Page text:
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C of E schools to focus on weakest pupils

09 May 2014

SHUTTERSTOCK

CHURCH of England education chiefs are planning a nationwide initiative to tackle the problems facing the most underperforming pupils in C of E schools. The move, which has the backing of the Archbishop of Canterbury, was announced last week by the Church's chief education officer, the Revd Jan Ainsworth.

Speaking in London on May Day, at the annual schools conference organised by LBMW, the National Society's solicitors, Mrs Ainsworth said that a majority of the 4700

C of E schools were rated outstanding or good, and most of their one million pupils thrived.

"But there remain, as much in our schools as in others, particular groups of pupils - white working-class boys, for example - who consistently underperform. It is our duty, consistent with our 200-year-old mission, and with gospel values of justice and equality, that we find ways of helping them to reach their full potential," she said.

She told the conference, attended largely by diocesan education staff, that early plans for the initiative had been made after the Jerusalem Trust had offered Archbishop Welby funding for a significant educational project.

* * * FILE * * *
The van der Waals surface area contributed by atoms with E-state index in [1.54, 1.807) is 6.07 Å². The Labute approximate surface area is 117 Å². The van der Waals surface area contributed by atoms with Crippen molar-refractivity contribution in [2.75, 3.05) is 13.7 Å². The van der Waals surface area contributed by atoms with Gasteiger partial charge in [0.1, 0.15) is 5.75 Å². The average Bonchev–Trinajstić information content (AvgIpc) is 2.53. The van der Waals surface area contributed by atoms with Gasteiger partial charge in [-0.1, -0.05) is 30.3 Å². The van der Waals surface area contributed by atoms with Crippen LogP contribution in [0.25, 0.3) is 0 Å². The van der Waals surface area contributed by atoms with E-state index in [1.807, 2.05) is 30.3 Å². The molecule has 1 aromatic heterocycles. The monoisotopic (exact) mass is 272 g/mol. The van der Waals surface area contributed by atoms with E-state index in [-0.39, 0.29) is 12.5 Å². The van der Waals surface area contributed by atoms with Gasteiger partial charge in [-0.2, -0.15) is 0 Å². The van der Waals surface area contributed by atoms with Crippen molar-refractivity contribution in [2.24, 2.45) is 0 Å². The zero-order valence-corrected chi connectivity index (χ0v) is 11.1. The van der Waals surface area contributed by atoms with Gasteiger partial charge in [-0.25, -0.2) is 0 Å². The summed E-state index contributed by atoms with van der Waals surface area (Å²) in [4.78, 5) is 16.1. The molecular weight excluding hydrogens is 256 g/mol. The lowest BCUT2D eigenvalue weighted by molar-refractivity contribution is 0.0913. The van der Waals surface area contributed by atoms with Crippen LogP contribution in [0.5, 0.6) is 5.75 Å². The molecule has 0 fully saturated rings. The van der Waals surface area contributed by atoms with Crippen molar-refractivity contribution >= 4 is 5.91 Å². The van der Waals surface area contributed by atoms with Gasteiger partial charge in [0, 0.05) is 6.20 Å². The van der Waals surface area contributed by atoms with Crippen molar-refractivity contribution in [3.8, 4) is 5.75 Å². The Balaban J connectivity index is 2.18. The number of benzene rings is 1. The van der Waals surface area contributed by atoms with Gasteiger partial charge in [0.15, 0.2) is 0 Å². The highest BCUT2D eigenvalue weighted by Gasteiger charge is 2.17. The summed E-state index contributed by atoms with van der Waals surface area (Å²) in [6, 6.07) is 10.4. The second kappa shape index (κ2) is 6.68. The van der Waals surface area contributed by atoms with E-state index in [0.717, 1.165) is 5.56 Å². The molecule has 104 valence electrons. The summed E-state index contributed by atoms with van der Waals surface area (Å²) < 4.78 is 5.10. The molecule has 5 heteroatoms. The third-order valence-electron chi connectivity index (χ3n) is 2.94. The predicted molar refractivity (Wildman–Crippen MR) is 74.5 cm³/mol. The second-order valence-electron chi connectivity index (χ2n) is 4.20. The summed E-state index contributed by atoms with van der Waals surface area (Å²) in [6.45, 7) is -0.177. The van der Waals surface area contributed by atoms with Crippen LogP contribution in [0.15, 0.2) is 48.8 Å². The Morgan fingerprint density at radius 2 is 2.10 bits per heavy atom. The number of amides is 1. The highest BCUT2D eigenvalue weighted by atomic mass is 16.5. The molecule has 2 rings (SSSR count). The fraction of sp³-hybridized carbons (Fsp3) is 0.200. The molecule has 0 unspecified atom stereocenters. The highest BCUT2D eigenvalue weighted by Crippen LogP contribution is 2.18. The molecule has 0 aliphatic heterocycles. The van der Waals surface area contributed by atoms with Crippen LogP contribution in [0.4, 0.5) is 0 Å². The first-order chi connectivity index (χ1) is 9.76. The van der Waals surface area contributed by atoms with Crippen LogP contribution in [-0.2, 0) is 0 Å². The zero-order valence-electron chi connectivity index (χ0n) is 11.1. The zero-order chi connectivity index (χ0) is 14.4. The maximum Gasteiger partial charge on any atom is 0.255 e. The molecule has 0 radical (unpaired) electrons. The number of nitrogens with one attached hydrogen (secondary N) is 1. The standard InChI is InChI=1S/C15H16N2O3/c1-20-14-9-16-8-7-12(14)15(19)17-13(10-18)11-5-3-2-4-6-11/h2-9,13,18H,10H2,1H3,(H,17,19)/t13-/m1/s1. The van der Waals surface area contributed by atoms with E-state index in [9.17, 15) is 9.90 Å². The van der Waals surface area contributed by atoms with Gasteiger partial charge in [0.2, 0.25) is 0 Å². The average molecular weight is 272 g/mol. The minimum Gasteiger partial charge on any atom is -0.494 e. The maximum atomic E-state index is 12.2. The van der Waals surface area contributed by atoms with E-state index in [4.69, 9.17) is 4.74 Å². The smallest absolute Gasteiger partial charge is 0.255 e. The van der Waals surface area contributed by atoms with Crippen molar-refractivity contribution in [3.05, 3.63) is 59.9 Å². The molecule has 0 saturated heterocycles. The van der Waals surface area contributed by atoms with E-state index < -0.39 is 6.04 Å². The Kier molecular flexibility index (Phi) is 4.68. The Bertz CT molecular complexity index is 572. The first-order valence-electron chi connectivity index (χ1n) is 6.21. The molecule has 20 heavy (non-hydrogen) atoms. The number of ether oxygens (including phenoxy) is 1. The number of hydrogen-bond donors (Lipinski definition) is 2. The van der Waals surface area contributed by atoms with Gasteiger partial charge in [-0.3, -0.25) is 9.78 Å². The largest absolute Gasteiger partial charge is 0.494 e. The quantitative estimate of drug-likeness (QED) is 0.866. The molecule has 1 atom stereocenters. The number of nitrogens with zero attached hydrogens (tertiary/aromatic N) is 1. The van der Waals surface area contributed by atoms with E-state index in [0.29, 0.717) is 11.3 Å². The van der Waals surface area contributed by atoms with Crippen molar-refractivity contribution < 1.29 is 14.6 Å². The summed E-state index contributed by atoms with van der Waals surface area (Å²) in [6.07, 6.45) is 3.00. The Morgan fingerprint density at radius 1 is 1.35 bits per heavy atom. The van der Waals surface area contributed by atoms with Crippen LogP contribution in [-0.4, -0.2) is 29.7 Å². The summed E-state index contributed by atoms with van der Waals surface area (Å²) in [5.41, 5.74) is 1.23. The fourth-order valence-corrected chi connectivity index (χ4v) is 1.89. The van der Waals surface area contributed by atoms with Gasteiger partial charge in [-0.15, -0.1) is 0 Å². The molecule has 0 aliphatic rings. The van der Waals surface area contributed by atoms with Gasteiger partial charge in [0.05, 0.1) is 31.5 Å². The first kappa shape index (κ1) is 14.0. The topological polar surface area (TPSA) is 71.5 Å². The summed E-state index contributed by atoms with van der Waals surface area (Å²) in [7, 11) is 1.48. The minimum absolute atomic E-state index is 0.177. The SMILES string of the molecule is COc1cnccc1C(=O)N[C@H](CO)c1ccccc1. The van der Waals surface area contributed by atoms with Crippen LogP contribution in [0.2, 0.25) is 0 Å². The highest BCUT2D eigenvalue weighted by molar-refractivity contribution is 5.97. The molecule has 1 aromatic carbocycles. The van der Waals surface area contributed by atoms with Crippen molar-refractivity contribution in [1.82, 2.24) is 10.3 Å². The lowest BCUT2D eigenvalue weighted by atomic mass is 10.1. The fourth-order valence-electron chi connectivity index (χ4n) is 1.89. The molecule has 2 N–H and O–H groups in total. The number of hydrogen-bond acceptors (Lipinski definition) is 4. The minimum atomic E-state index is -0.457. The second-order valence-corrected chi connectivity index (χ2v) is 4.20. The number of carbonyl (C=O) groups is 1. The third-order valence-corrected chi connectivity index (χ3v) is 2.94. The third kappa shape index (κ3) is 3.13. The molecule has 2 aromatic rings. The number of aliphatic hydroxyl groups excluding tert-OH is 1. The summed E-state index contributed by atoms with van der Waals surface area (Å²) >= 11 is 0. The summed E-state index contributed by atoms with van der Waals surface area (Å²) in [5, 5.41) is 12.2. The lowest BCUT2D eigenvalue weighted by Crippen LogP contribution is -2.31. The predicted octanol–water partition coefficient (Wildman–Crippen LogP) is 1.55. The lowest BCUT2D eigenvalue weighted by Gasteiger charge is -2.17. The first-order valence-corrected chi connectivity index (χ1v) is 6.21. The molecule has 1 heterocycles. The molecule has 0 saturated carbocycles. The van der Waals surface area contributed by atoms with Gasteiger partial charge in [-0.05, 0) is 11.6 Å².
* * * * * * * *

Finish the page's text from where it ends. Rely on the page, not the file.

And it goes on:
Education teams, she said, would shortly be invited to outline projects to improve attainment in underperforming groups: "We cannot claim we care for all our pupils if we are content to leave some behind."

Mrs Ainsworth, who is due to retire this summer after seven years as the Church's chief education officer, said that the Government's emphasis since 2010 on closing the gap between the highest- and lowest-performing pupils was consistent with the Church's mission to the poor, for whom its schools were originally established.

The reforms had refocused C of E schools on their founding purpose, and reinforced the importance of guarding their distinctive identity. "We must never compromise on our identity. It is the reason we exist," she said.

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